Funny bone

I don’t know how many different opinions I’ve heard in the last few weeks regarding my foot. Usually the ones I agree with are the ones I remember.


My foot is not better. It is better than it was, but it’s hit a plateau where you can see the horizon for miles and it’s just a mirage where (complete pain-free) reality starts. I’ve had bone scans and x-rays where one or the other alone would have come up with wholly different results. And after practitioners with many years of medical worth poured over my foot photos, I have Freiberg’s disease.

Freiberg’s is a progressive situation. It begins when (unknowingly) you lose blood flow in your metatarsal bone. The bone then loses durability and during activity starts to hairline fracture. The continued activity can lead to the bone becoming malformed and — in my case — you get a square stump trying to fit in a round joint. It would be funnier if it wasn’t painful. It usually happens in adolescence (which is a few generations ago for me), and if you get (as I’ve coined it– “later-onset”) Freiberg’s disease as an adult, you’re almost sure to be female. The 50/50 odds were not in my favour this time.

The surgeon I saw listened carefully to how I described my 9 month history. I felt like he understood my plight and his nodding lead me to trust he was going to give me a positive outcome with a definitive timeline. But he told me that marathons, half-marathons or any longer distance running was out of my future. When I asked if I could cause further damage if I ran in pain, he said that I shouldn’t be running at all. I didn’t hear much after that.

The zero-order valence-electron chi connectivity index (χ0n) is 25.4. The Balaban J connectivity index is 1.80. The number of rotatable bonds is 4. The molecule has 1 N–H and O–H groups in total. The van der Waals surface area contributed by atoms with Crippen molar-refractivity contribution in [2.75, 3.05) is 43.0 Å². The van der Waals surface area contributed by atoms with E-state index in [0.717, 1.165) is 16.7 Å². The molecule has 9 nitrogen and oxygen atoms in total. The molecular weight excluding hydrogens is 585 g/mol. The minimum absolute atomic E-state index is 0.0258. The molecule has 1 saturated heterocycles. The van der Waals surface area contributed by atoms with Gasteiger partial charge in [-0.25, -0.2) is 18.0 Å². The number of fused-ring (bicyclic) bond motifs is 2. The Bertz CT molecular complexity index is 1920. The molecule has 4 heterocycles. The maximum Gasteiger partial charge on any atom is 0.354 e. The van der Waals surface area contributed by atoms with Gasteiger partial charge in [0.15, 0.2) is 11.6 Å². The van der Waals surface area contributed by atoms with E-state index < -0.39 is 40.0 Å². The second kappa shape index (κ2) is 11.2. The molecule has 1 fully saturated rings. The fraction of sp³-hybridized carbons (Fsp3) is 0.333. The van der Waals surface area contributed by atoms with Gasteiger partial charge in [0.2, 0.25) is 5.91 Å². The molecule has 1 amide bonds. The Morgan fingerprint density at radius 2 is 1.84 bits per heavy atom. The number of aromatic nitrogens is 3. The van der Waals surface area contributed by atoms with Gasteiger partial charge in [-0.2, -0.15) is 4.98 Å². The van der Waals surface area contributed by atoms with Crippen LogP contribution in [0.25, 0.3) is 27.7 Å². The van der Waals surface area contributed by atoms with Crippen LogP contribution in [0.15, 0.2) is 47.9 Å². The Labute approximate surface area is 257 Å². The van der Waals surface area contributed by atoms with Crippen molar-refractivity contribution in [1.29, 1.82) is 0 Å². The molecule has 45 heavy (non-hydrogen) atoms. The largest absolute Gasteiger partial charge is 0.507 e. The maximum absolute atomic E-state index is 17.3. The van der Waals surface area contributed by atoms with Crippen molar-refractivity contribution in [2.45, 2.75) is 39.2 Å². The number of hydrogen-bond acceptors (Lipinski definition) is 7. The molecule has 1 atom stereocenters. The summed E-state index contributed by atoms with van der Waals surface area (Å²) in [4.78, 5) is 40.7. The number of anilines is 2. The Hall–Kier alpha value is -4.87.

There must be a bone in here …    somewhere!

Naturally I have options, but no one is sure which one will pan out. Surgery is a last resort. I am getting custom orthotics to alleviate pain in my metatarsal arch when I walk. I’m trying different shockwave treatments in the hope that it will help mend my bones a little stronger. Shockwave is much like having a jackhammer at full throttle caress your foot: the hope is that you will find the most painful situation and then endure it. The greater the pain the more likely it is you are treating the weakest area.

I do miss running and want to get back to it. I may never run a 50km race, but I still crave the endorphins, the suffering, the elation of moving forward on only willpower that running brings. My swimming is improving and I’m starting to feel sore and fatigue as though I’m actually doing something, but a swim cap is not a replacement for a running shoe.

Who knew one little bone could be so funny?

It happened a year ago

It’s been over a year since I ran my last marathon. A year and a week or two.  I ran a marathon in Paris, then ran a half-marathon a few months later, and then experienced a lot of foot pain. I continued running through pain (because running fixes everything). I could resemble a run with adrenaline and endorphins and stubborn determination, but I was lame if I tried to walk.